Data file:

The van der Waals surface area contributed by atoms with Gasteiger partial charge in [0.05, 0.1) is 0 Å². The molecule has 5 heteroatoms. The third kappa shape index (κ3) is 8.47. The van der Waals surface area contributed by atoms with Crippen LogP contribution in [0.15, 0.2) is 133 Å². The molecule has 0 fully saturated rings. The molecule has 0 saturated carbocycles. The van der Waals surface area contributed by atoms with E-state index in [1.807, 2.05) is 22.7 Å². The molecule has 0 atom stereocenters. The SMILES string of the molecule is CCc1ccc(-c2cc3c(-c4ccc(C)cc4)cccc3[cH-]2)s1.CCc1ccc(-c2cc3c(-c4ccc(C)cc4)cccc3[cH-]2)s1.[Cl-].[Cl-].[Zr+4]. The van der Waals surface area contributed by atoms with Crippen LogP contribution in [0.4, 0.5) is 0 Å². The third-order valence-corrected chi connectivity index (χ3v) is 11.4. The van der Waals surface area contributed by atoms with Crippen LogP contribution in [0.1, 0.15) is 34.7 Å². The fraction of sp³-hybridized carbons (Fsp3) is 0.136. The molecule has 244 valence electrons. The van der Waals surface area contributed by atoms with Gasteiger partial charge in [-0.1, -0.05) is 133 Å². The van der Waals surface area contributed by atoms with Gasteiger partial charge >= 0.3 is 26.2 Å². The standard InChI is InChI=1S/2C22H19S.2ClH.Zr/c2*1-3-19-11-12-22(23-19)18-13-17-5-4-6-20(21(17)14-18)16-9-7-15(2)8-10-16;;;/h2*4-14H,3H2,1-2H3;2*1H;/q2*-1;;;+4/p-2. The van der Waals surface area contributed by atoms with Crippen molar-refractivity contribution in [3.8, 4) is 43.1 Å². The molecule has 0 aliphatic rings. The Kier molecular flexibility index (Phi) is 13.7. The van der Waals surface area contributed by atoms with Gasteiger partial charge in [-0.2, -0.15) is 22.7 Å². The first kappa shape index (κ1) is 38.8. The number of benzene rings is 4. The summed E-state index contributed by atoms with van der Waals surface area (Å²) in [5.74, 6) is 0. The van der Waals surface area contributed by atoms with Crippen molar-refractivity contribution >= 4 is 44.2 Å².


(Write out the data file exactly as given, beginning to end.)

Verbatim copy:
The van der Waals surface area contributed by atoms with Gasteiger partial charge in [0.05, 0.1) is 0 Å². The molecule has 5 heteroatoms. The third kappa shape index (κ3) is 8.47. The van der Waals surface area contributed by atoms with Crippen LogP contribution in [0.15, 0.2) is 133 Å². The molecule has 0 fully saturated rings. The molecule has 0 saturated carbocycles. The van der Waals surface area contributed by atoms with E-state index in [1.807, 2.05) is 22.7 Å². The molecule has 0 atom stereocenters. The SMILES string of the molecule is CCc1ccc(-c2cc3c(-c4ccc(C)cc4)cccc3[cH-]2)s1.CCc1ccc(-c2cc3c(-c4ccc(C)cc4)cccc3[cH-]2)s1.[Cl-].[Cl-].[Zr+4]. The van der Waals surface area contributed by atoms with Crippen LogP contribution in [0.4, 0.5) is 0 Å². The third-order valence-corrected chi connectivity index (χ3v) is 11.4. The van der Waals surface area contributed by atoms with Crippen LogP contribution in [0.1, 0.15) is 34.7 Å². The fraction of sp³-hybridized carbons (Fsp3) is 0.136. The molecule has 244 valence electrons. The van der Waals surface area contributed by atoms with Gasteiger partial charge in [-0.1, -0.05) is 133 Å². The van der Waals surface area contributed by atoms with Gasteiger partial charge >= 0.3 is 26.2 Å². The standard InChI is InChI=1S/2C22H19S.2ClH.Zr/c2*1-3-19-11-12-22(23-19)18-13-17-5-4-6-20(21(17)14-18)16-9-7-15(2)8-10-16;;;/h2*4-14H,3H2,1-2H3;2*1H;/q2*-1;;;+4/p-2. The van der Waals surface area contributed by atoms with Crippen molar-refractivity contribution in [3.8, 4) is 43.1 Å². The molecule has 0 aliphatic rings. The Kier molecular flexibility index (Phi) is 13.7. The van der Waals surface area contributed by atoms with Gasteiger partial charge in [-0.2, -0.15) is 22.7 Å². The first kappa shape index (κ1) is 38.8. The number of benzene rings is 4. The summed E-state index contributed by atoms with van der Waals surface area (Å²) in [5.74, 6) is 0. The van der Waals surface area contributed by atoms with Crippen molar-refractivity contribution >= 4 is 44.2 Å².